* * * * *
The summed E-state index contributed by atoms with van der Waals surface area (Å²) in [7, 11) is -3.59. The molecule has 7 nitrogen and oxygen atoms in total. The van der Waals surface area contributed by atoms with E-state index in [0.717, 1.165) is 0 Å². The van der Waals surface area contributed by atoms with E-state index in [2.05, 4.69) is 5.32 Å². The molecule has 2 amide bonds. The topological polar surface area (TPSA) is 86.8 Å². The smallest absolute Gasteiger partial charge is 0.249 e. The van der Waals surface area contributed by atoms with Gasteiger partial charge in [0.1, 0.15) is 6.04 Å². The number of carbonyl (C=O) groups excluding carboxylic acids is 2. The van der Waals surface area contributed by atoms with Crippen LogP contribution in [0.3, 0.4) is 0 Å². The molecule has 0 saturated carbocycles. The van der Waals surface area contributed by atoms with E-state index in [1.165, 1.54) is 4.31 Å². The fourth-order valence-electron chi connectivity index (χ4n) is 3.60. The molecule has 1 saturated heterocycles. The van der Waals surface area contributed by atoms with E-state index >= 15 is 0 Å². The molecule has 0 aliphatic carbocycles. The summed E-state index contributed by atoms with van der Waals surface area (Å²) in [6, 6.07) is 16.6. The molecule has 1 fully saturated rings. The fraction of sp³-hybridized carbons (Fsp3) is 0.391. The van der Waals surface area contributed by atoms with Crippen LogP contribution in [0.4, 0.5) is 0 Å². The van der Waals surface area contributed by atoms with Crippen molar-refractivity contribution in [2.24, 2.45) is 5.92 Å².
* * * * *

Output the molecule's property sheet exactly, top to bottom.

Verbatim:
The summed E-state index contributed by atoms with van der Waals surface area (Å²) in [7, 11) is -3.59. The molecule has 7 nitrogen and oxygen atoms in total. The van der Waals surface area contributed by atoms with E-state index in [0.717, 1.165) is 0 Å². The van der Waals surface area contributed by atoms with E-state index in [2.05, 4.69) is 5.32 Å². The molecule has 2 amide bonds. The topological polar surface area (TPSA) is 86.8 Å². The smallest absolute Gasteiger partial charge is 0.249 e. The van der Waals surface area contributed by atoms with Gasteiger partial charge in [0.1, 0.15) is 6.04 Å². The number of carbonyl (C=O) groups excluding carboxylic acids is 2. The van der Waals surface area contributed by atoms with Crippen LogP contribution in [0.3, 0.4) is 0 Å². The molecule has 0 saturated carbocycles. The van der Waals surface area contributed by atoms with E-state index in [1.165, 1.54) is 4.31 Å². The fourth-order valence-electron chi connectivity index (χ4n) is 3.60. The molecule has 1 saturated heterocycles. The van der Waals surface area contributed by atoms with E-state index >= 15 is 0 Å². The molecule has 0 aliphatic carbocycles. The summed E-state index contributed by atoms with van der Waals surface area (Å²) in [6, 6.07) is 16.6. The molecule has 1 fully saturated rings. The fraction of sp³-hybridized carbons (Fsp3) is 0.391. The van der Waals surface area contributed by atoms with Crippen LogP contribution in [0.4, 0.5) is 0 Å². The van der Waals surface area contributed by atoms with Crippen molar-refractivity contribution in [2.24, 2.45) is 5.92 Å².